The revolution that never was

The revolution that never was

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The revolution that never was 

By Abdu Abdullahi

 

After the controversial 1983 elections, Prof.Wole Soyinka advocated for a revolution in Nigeria. This was re-echoed by Ahmed Bola Tinubu in 2014. Only recently, OmoleyeSowore recaptured it and instantly shot into national consciousness. Their unanimous advocacy was a strong resentment against various governments.

Not long after Soyinka’s revolutionary outburst, the military vanguard of General MuhammaduBuhari booted out ShehuShagari’s government on the last day of 1983. Similarly and in the aftermath of Tinubu’s call for a revolution, the 2015 elections saw the usurpation of political power from the PDP. What is this revolution all about? Are these apostles of revolution in Nigeria revolutionaries? Is Nigeria ripe for a revolution?

From the Latin word revolutio which means ‘a turnaround,’ revolution is basically about fundamental and relatively sudden change in political power occurring when the population revolts against the government, especially due to perceived oppression and exploitation of the masses.

Historically, it has been a popular belief that whenever a nation is rocked by socioe-conomic upheavals, the optional intervention is launching a revolution. Consequently, revolutions have occurred in the world, widely varied in terms of methods, duration and motivating ideology.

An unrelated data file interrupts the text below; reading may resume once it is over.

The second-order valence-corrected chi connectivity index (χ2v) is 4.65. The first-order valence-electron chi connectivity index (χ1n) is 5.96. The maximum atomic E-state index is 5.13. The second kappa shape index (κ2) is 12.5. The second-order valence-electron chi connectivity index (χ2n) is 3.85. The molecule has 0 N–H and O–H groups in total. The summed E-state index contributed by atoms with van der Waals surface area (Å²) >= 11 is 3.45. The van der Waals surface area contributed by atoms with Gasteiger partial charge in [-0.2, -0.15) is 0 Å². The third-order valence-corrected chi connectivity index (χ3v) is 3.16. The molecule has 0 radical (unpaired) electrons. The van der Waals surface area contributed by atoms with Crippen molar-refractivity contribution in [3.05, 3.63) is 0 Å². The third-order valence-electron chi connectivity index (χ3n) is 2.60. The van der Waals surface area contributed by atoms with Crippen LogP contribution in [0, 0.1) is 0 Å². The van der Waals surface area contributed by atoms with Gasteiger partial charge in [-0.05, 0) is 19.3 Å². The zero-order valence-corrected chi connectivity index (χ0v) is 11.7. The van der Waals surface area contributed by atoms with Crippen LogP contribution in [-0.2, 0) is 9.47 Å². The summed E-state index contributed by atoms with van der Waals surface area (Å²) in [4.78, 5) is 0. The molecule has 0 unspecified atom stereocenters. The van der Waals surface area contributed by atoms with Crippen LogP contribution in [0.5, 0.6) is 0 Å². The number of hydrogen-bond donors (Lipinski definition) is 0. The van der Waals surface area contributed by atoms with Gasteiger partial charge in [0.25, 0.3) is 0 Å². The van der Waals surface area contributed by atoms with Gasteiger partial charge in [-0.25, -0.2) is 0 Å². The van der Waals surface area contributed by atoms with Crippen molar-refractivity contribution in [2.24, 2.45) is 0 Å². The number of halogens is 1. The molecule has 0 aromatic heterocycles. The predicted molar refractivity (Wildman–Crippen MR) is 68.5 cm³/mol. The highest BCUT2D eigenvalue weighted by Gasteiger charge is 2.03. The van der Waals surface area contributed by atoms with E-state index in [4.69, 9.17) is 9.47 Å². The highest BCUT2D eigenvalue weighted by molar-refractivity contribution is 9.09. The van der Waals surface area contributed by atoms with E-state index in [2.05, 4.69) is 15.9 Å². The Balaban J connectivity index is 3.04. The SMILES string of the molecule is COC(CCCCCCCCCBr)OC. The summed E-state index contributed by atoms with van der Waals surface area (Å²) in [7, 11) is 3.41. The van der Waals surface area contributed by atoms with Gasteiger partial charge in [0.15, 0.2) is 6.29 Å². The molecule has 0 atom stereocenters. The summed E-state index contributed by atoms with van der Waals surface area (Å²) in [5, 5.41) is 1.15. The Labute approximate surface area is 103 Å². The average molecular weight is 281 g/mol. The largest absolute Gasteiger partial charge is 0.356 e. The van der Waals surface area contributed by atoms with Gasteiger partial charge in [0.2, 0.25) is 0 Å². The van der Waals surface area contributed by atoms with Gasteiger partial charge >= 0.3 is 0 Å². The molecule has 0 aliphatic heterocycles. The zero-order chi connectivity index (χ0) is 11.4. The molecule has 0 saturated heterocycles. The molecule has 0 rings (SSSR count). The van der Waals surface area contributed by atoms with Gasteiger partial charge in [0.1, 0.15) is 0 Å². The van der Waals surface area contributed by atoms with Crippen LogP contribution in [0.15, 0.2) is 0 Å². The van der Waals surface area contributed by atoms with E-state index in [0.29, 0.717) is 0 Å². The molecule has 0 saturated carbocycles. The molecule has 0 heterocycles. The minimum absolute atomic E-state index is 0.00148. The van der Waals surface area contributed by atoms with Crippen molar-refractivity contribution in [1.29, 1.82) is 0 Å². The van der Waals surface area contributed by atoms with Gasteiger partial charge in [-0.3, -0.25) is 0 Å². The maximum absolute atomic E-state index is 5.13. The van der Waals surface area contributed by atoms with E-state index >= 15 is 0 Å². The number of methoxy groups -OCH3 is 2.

Between 1789 and 1799, the French Revolution took place and its method included the massacre of over 40,000 people who were perceived antagonists of the revolt. It is widely believed that the massacring marked the advent of global terrorism. Obviously, the ideological drive of that revolution was liberating the mind from what was dreaded as the unlimited coercion of the Church which was then muzzling the expansion of scientific knowledge.

In 1917, the famous Russian Revolution came into being. It was indeed, a turning point in the world history. Founded and executed on the Communist ideology, it decisively dealt with Capitalism by transferring wealth to the exploited peasants and the working class. Thus, the revolution ushered in the fall of powerful individuals who were assuming lordship over men.

During the Iranian Revolution, the late Ayatollah Khomeini introduced the religious perspective in the history of world revolutions. Hence, the Islamic doctrine was employed and deployed to define and characterize his revolution which culminated in the crumbling of Reza Pahlavi’s tyrannical and imperialistic dynasty. These three revolutions were violent in methodology.

However, an exception here was the prolonged and non-violent revolution that cut across South Africa. Nelson Mandela’s revolution against the racist and oppressive apartheid was largely inspired by Gandhi’s ideas of non-violent resistance. During his own life time, Mahatma Gandhi, another veteran revolutionary, used principles like satyagraha( truth force), ahimsa(non-violence) and civil disobedience as tools for fighting oppression.